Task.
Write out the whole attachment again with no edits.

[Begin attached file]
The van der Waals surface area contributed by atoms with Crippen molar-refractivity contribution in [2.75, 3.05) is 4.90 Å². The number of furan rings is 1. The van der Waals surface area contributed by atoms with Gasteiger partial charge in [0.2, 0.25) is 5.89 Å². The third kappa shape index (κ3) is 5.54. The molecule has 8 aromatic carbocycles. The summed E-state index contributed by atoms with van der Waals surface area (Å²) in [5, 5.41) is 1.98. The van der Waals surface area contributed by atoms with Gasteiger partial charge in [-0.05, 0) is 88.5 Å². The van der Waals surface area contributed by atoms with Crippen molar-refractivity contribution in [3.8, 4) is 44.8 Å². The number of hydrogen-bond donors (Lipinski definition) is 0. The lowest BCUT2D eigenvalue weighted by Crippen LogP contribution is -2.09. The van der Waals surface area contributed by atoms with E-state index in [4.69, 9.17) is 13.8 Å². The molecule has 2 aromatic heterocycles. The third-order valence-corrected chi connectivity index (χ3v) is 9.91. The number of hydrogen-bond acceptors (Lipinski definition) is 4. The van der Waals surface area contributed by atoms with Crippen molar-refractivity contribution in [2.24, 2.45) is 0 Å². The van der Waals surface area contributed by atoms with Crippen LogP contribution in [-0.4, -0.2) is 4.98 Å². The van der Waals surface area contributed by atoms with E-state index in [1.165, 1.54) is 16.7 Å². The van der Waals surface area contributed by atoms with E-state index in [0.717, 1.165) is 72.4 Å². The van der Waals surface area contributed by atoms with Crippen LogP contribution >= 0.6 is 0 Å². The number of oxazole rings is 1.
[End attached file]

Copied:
The van der Waals surface area contributed by atoms with Crippen molar-refractivity contribution in [2.75, 3.05) is 4.90 Å². The number of furan rings is 1. The van der Waals surface area contributed by atoms with Gasteiger partial charge in [0.2, 0.25) is 5.89 Å². The third kappa shape index (κ3) is 5.54. The molecule has 8 aromatic carbocycles. The summed E-state index contributed by atoms with van der Waals surface area (Å²) in [5, 5.41) is 1.98. The van der Waals surface area contributed by atoms with Gasteiger partial charge in [-0.05, 0) is 88.5 Å². The van der Waals surface area contributed by atoms with Crippen molar-refractivity contribution in [3.8, 4) is 44.8 Å². The number of hydrogen-bond donors (Lipinski definition) is 0. The lowest BCUT2D eigenvalue weighted by Crippen LogP contribution is -2.09. The van der Waals surface area contributed by atoms with E-state index in [4.69, 9.17) is 13.8 Å². The molecule has 2 aromatic heterocycles. The third-order valence-corrected chi connectivity index (χ3v) is 9.91. The number of hydrogen-bond acceptors (Lipinski definition) is 4. The van der Waals surface area contributed by atoms with Crippen molar-refractivity contribution in [2.24, 2.45) is 0 Å². The van der Waals surface area contributed by atoms with Crippen LogP contribution in [-0.4, -0.2) is 4.98 Å². The van der Waals surface area contributed by atoms with E-state index in [1.165, 1.54) is 16.7 Å². The van der Waals surface area contributed by atoms with E-state index in [0.717, 1.165) is 72.4 Å². The van der Waals surface area contributed by atoms with Crippen LogP contribution >= 0.6 is 0 Å². The number of oxazole rings is 1.